Of course you'd borrow against the oil reserves. An oil well is an asset with a high up-front cost and a long term return. How else would you do it?

Quote:Another problem is that the estimate oil reserves and recoverable oil is almost always over estimated on wells. I remember a number of oil companies telling every prior to well completion they expected 400 to 600 boe per day, and usually coming in at about half of that. As if that was not bad enough, oil shale well have a step decline so after 3 to 5 years, the well is basically 'done' and may even get capped because it is not worth pumping anymore.

This would mean that the entire oil industry is engaged in widespread fraud against its investors. And not just a little fraud, but inflating the expected returns of a well by 2x, which is absolutely massive. This fraud is so well-known that you, a random guy on a message board, are aware of it, but none of these high-powered investors, with millions or billions of dollars on the line, have noticed this, and they continue to blindly throw money at oil companies?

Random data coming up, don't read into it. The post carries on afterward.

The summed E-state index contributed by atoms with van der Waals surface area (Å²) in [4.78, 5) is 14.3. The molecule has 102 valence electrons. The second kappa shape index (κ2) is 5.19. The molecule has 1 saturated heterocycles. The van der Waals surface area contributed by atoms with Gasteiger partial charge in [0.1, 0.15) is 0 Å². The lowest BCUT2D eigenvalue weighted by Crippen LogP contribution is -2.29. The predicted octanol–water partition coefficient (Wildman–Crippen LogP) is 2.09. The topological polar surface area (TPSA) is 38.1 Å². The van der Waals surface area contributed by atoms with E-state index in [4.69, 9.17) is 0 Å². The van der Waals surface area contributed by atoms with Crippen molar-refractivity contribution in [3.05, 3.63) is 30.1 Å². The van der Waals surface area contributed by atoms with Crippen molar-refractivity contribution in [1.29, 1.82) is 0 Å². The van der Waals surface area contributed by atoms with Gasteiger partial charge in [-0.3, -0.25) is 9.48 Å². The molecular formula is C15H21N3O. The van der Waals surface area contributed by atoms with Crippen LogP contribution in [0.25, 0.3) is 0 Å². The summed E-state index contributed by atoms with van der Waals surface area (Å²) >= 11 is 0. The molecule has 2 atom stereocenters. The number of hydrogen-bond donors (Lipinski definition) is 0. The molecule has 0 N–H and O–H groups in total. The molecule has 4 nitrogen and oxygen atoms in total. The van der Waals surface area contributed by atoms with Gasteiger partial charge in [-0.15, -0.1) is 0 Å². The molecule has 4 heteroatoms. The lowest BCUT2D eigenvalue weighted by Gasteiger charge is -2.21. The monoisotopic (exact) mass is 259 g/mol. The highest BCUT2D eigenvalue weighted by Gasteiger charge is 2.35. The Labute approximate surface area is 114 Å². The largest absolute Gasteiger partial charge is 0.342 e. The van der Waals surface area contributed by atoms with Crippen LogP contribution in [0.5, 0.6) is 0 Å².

It is simple. Oil industry basically believed in higher oil prices when they took loans. Oil may be collateral, but its final price is set by general economy.
02-09-2019 02:40 AM
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Kaligula Offline
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Post: #241
RE: James Kunstler and Peak Oil
(02-08-2019 04:23 PM)SamuelBRoberts Wrote:  
(02-08-2019 04:12 PM)Kaligula Wrote:  There is neither shale oil nor shale gas in Poland. It was a great fad in Poland a few years ago, but then they drilled a couple of wells and since then Poles do not hear about shale anymore.

I presume that the rest of your map has similar level of imprecision.

After 30 seconds of google searching, I found that the reason they're not drilling for shale oil in Poland isn't because the initial reports were wrong, but because there's SO MUCH SHALE OIL OUT THERE FOR SO CHEAP that they just can't make any money off the shale they have. Nobody wanted to bother financing the construction of wells, because there's so much cheap oil out there that it's not profitable.